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I want to show that if a real orthogonal matrix $A$ has determinant $-1$ then $\lambda=-1$ must be an eigenvalue of $A$.

I have proven this in a long-winded way and I was wondering if these is a quick way of seeing it.

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The matrix is diagonalizable over $\mathbb C$, so the determinant is the product of the eigenvalues.

The complex eigenvalues come in conjugate pairs, and the product of two conjugate eigenvalues is a positive real. So there has to be at least one negative real eigenvalue.

The only negative real that can be an eigenvalue of an orthogonal matrix (which preserves the Euclidean norm of a vector) is $-1$.


Actually it's not necessary to appeal to diagonalizability; just considering the characteristic polynomial will do.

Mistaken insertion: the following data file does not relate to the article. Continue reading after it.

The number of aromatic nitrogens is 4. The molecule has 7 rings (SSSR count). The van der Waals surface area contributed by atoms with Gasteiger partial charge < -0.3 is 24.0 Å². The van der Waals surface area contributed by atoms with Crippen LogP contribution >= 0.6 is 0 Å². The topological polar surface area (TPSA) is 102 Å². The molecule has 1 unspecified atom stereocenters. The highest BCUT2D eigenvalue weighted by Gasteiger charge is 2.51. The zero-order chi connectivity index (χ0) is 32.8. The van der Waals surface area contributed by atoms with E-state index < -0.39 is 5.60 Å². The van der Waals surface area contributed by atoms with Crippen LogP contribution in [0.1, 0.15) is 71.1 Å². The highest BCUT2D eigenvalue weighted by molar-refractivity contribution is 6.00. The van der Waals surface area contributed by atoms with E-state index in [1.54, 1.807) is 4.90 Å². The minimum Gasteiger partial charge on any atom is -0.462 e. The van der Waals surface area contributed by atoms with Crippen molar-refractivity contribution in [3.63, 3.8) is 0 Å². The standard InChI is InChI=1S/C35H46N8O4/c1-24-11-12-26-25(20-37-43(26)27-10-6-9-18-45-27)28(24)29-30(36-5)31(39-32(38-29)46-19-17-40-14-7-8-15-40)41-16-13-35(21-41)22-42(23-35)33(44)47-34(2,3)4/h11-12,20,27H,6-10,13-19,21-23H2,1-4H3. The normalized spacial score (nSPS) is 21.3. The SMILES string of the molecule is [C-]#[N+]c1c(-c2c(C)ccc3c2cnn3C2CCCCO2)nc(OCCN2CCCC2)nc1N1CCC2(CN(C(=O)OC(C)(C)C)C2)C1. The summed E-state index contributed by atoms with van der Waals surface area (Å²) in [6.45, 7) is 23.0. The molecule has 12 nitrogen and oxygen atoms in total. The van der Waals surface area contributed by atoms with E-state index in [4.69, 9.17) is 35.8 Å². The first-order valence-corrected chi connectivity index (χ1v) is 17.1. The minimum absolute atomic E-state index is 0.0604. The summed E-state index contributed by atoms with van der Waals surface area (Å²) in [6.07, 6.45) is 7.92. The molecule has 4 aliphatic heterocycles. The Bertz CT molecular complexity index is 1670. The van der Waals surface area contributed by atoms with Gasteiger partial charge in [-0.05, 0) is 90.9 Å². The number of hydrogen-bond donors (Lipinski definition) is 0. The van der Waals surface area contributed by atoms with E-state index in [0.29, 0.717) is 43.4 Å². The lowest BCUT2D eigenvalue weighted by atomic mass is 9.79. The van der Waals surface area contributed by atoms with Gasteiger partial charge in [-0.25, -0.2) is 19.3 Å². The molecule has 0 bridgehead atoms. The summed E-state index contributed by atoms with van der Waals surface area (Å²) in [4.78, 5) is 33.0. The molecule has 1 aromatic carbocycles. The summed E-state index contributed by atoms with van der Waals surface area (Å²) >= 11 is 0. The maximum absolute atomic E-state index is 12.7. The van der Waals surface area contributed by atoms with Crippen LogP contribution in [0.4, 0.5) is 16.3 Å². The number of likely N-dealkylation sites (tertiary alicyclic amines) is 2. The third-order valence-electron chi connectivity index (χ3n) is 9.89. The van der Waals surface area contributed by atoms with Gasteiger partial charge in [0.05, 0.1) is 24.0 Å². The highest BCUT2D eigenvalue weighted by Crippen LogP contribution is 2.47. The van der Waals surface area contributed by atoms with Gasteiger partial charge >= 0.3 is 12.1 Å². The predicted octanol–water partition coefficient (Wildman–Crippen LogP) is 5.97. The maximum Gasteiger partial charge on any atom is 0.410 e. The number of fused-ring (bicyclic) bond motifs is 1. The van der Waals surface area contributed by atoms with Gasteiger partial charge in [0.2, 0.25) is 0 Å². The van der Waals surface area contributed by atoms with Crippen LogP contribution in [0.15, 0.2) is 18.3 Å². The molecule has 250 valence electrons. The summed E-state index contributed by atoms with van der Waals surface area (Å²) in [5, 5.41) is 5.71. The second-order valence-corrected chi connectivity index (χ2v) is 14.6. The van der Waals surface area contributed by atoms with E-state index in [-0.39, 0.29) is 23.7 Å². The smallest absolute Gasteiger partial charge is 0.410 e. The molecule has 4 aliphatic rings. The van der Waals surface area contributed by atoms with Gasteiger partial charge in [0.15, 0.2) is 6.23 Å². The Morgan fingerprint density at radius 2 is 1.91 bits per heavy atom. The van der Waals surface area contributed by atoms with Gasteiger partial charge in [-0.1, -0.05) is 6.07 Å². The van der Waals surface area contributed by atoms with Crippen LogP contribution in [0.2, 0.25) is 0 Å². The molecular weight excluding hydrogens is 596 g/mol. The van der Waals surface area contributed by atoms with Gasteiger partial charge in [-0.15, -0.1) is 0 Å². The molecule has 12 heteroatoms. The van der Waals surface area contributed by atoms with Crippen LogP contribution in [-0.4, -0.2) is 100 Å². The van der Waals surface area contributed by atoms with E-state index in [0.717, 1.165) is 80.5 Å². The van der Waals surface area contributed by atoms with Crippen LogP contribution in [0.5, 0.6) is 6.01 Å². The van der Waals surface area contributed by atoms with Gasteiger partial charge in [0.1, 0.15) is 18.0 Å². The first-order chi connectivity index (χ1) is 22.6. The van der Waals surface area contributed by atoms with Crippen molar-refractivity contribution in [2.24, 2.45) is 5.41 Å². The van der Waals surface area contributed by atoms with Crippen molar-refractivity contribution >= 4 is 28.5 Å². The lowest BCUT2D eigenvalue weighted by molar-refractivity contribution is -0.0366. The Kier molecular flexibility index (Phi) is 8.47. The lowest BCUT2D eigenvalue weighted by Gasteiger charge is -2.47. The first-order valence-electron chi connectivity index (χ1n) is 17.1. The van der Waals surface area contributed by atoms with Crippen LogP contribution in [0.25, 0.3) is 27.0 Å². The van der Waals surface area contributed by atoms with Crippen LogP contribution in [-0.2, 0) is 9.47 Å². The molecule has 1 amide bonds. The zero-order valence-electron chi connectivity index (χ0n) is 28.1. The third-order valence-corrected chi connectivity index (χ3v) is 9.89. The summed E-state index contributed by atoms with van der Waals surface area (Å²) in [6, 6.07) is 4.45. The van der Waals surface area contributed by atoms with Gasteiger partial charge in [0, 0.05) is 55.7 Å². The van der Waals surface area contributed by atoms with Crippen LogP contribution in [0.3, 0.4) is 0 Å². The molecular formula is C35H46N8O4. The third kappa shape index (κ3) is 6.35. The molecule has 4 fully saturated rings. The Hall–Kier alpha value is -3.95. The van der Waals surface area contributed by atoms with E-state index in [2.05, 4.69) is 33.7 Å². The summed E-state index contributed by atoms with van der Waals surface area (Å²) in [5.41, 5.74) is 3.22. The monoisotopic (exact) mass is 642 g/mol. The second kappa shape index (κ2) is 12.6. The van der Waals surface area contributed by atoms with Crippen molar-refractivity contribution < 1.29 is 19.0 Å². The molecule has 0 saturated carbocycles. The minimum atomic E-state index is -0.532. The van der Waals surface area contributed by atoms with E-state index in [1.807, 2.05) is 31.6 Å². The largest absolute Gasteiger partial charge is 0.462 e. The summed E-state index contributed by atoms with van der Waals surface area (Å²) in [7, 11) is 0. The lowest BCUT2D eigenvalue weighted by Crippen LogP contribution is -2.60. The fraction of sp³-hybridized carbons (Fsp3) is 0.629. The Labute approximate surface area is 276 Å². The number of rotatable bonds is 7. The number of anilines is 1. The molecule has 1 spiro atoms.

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  • $\begingroup$ Ahhh, I forgot about the conjugate pairs. Thanks. $\endgroup$ – user85798 May 12 '18 at 22:14
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If $A$ has $-1$ has a determinant, it is a symmetry, since a rotation preserves the orientation. Then $\mathbb{R}^n=U\oplus V$ where $U=\{x:A(x)=x\}$, $V=\{x:A(x)=-x\}$.

You also have $AA^T=I$, $det(A+I)=det(A(I+A^{-1}))=det(A)det(I+A^T)=-det(I+A^T)$.

$(I+A)^T=(I+A^T)$ implies that $det(I+A)=det(I+A^T)$, you deduce that $det(I+A)=-det(I+A)$ and $det(I+A)=0$.

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